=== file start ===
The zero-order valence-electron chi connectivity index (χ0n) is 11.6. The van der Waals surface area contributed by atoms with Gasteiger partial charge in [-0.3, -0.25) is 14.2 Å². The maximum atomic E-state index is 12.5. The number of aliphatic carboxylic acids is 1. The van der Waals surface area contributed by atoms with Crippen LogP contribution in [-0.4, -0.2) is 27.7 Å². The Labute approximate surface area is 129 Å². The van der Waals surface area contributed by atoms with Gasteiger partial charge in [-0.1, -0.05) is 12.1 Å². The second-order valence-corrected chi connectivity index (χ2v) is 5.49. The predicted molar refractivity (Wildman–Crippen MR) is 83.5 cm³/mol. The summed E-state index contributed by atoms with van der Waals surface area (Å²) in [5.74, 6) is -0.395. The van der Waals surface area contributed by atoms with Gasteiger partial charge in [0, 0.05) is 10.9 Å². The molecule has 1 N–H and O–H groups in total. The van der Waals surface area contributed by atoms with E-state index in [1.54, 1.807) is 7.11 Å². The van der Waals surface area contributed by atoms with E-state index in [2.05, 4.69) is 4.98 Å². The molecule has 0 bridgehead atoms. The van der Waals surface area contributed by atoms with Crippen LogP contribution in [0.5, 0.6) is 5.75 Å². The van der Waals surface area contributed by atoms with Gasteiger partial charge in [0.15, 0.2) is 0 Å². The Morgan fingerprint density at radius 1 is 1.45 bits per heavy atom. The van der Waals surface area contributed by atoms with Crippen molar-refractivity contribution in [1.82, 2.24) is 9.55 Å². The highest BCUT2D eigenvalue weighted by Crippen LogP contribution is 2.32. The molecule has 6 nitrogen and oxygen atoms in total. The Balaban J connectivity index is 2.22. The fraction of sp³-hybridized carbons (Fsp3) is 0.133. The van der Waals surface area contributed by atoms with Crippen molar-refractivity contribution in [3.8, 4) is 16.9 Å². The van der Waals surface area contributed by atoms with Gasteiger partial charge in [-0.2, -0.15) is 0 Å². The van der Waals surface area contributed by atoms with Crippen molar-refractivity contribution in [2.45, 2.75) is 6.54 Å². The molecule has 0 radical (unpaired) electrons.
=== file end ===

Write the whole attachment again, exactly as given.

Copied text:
The zero-order valence-electron chi connectivity index (χ0n) is 11.6. The van der Waals surface area contributed by atoms with Gasteiger partial charge in [-0.3, -0.25) is 14.2 Å². The maximum atomic E-state index is 12.5. The number of aliphatic carboxylic acids is 1. The van der Waals surface area contributed by atoms with Crippen LogP contribution in [-0.4, -0.2) is 27.7 Å². The Labute approximate surface area is 129 Å². The van der Waals surface area contributed by atoms with Gasteiger partial charge in [-0.1, -0.05) is 12.1 Å². The second-order valence-corrected chi connectivity index (χ2v) is 5.49. The predicted molar refractivity (Wildman–Crippen MR) is 83.5 cm³/mol. The summed E-state index contributed by atoms with van der Waals surface area (Å²) in [5.74, 6) is -0.395. The van der Waals surface area contributed by atoms with Gasteiger partial charge in [0, 0.05) is 10.9 Å². The molecule has 1 N–H and O–H groups in total. The van der Waals surface area contributed by atoms with E-state index in [1.54, 1.807) is 7.11 Å². The van der Waals surface area contributed by atoms with E-state index in [2.05, 4.69) is 4.98 Å². The molecule has 0 bridgehead atoms. The van der Waals surface area contributed by atoms with Crippen LogP contribution in [0.5, 0.6) is 5.75 Å². The van der Waals surface area contributed by atoms with Gasteiger partial charge in [0.15, 0.2) is 0 Å². The Morgan fingerprint density at radius 1 is 1.45 bits per heavy atom. The van der Waals surface area contributed by atoms with Crippen molar-refractivity contribution in [1.82, 2.24) is 9.55 Å². The highest BCUT2D eigenvalue weighted by Crippen LogP contribution is 2.32. The molecule has 6 nitrogen and oxygen atoms in total. The Balaban J connectivity index is 2.22. The fraction of sp³-hybridized carbons (Fsp3) is 0.133. The van der Waals surface area contributed by atoms with Crippen molar-refractivity contribution in [3.8, 4) is 16.9 Å². The van der Waals surface area contributed by atoms with Gasteiger partial charge in [-0.2, -0.15) is 0 Å². The van der Waals surface area contributed by atoms with Crippen molar-refractivity contribution in [2.45, 2.75) is 6.54 Å². The molecule has 0 radical (unpaired) electrons.